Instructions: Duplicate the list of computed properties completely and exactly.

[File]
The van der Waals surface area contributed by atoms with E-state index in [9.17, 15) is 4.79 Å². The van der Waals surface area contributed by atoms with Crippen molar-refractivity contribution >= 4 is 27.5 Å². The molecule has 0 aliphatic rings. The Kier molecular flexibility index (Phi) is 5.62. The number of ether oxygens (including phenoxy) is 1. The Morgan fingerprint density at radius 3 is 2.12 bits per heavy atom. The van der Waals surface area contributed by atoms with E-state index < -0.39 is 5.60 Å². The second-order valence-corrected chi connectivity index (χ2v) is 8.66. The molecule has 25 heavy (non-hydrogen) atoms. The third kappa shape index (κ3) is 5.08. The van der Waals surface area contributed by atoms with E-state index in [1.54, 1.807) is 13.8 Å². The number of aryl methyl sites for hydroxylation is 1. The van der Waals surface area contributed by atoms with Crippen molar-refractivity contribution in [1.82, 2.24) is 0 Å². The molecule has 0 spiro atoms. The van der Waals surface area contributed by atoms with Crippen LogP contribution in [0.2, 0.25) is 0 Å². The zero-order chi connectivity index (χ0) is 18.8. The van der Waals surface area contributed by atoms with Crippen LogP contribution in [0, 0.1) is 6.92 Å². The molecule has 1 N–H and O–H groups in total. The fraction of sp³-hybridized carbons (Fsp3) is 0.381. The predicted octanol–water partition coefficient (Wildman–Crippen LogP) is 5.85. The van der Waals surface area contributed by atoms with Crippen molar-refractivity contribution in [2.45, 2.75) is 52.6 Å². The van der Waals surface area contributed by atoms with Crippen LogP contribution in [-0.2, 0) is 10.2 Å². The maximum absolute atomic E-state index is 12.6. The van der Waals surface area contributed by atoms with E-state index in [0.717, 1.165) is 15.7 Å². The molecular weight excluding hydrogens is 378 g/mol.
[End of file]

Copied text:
The van der Waals surface area contributed by atoms with E-state index in [9.17, 15) is 4.79 Å². The van der Waals surface area contributed by atoms with Crippen molar-refractivity contribution >= 4 is 27.5 Å². The molecule has 0 aliphatic rings. The Kier molecular flexibility index (Phi) is 5.62. The number of ether oxygens (including phenoxy) is 1. The Morgan fingerprint density at radius 3 is 2.12 bits per heavy atom. The van der Waals surface area contributed by atoms with E-state index < -0.39 is 5.60 Å². The second-order valence-corrected chi connectivity index (χ2v) is 8.66. The molecule has 25 heavy (non-hydrogen) atoms. The third kappa shape index (κ3) is 5.08. The van der Waals surface area contributed by atoms with E-state index in [1.54, 1.807) is 13.8 Å². The number of aryl methyl sites for hydroxylation is 1. The van der Waals surface area contributed by atoms with Crippen molar-refractivity contribution in [1.82, 2.24) is 0 Å². The molecule has 0 spiro atoms. The van der Waals surface area contributed by atoms with Crippen LogP contribution in [0.2, 0.25) is 0 Å². The zero-order chi connectivity index (χ0) is 18.8. The van der Waals surface area contributed by atoms with Crippen LogP contribution in [0, 0.1) is 6.92 Å². The molecule has 1 N–H and O–H groups in total. The fraction of sp³-hybridized carbons (Fsp3) is 0.381. The predicted octanol–water partition coefficient (Wildman–Crippen LogP) is 5.85. The van der Waals surface area contributed by atoms with Crippen molar-refractivity contribution in [2.45, 2.75) is 52.6 Å². The van der Waals surface area contributed by atoms with Crippen LogP contribution in [-0.2, 0) is 10.2 Å². The maximum absolute atomic E-state index is 12.6. The van der Waals surface area contributed by atoms with E-state index in [0.717, 1.165) is 15.7 Å². The molecular weight excluding hydrogens is 378 g/mol.